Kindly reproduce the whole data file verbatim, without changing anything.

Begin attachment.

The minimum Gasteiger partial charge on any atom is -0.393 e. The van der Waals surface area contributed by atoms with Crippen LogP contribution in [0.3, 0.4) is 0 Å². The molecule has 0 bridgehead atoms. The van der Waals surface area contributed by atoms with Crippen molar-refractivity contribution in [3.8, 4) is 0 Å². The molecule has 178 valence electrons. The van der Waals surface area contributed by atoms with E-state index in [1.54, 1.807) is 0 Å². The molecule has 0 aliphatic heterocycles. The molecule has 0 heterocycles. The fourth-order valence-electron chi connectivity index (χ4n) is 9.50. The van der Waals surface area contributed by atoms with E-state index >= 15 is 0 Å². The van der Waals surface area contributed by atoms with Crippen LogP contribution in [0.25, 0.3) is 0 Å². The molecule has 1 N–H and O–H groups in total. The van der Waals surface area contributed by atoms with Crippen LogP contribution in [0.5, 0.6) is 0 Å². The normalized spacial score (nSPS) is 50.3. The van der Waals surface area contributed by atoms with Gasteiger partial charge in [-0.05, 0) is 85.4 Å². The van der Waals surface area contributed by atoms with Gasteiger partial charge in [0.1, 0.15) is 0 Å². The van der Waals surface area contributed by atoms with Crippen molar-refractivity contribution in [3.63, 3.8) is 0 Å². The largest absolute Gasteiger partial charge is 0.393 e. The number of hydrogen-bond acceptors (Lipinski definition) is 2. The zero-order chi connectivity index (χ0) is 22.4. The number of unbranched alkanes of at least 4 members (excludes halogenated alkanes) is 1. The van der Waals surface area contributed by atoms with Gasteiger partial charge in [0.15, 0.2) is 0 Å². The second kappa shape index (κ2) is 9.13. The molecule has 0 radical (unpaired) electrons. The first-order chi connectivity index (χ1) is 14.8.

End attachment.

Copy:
The minimum Gasteiger partial charge on any atom is -0.393 e. The van der Waals surface area contributed by atoms with Crippen LogP contribution in [0.3, 0.4) is 0 Å². The molecule has 0 bridgehead atoms. The van der Waals surface area contributed by atoms with Crippen molar-refractivity contribution in [3.8, 4) is 0 Å². The molecule has 178 valence electrons. The van der Waals surface area contributed by atoms with E-state index in [1.54, 1.807) is 0 Å². The molecule has 0 aliphatic heterocycles. The molecule has 0 heterocycles. The fourth-order valence-electron chi connectivity index (χ4n) is 9.50. The van der Waals surface area contributed by atoms with E-state index >= 15 is 0 Å². The van der Waals surface area contributed by atoms with Crippen LogP contribution in [0.25, 0.3) is 0 Å². The molecule has 1 N–H and O–H groups in total. The van der Waals surface area contributed by atoms with Crippen LogP contribution in [0.5, 0.6) is 0 Å². The normalized spacial score (nSPS) is 50.3. The van der Waals surface area contributed by atoms with Gasteiger partial charge in [-0.05, 0) is 85.4 Å². The van der Waals surface area contributed by atoms with Gasteiger partial charge in [0.1, 0.15) is 0 Å². The van der Waals surface area contributed by atoms with Crippen molar-refractivity contribution in [3.63, 3.8) is 0 Å². The largest absolute Gasteiger partial charge is 0.393 e. The number of hydrogen-bond acceptors (Lipinski definition) is 2. The zero-order chi connectivity index (χ0) is 22.4. The number of unbranched alkanes of at least 4 members (excludes halogenated alkanes) is 1. The van der Waals surface area contributed by atoms with Gasteiger partial charge in [0.15, 0.2) is 0 Å². The second kappa shape index (κ2) is 9.13. The molecule has 0 radical (unpaired) electrons. The first-order chi connectivity index (χ1) is 14.8.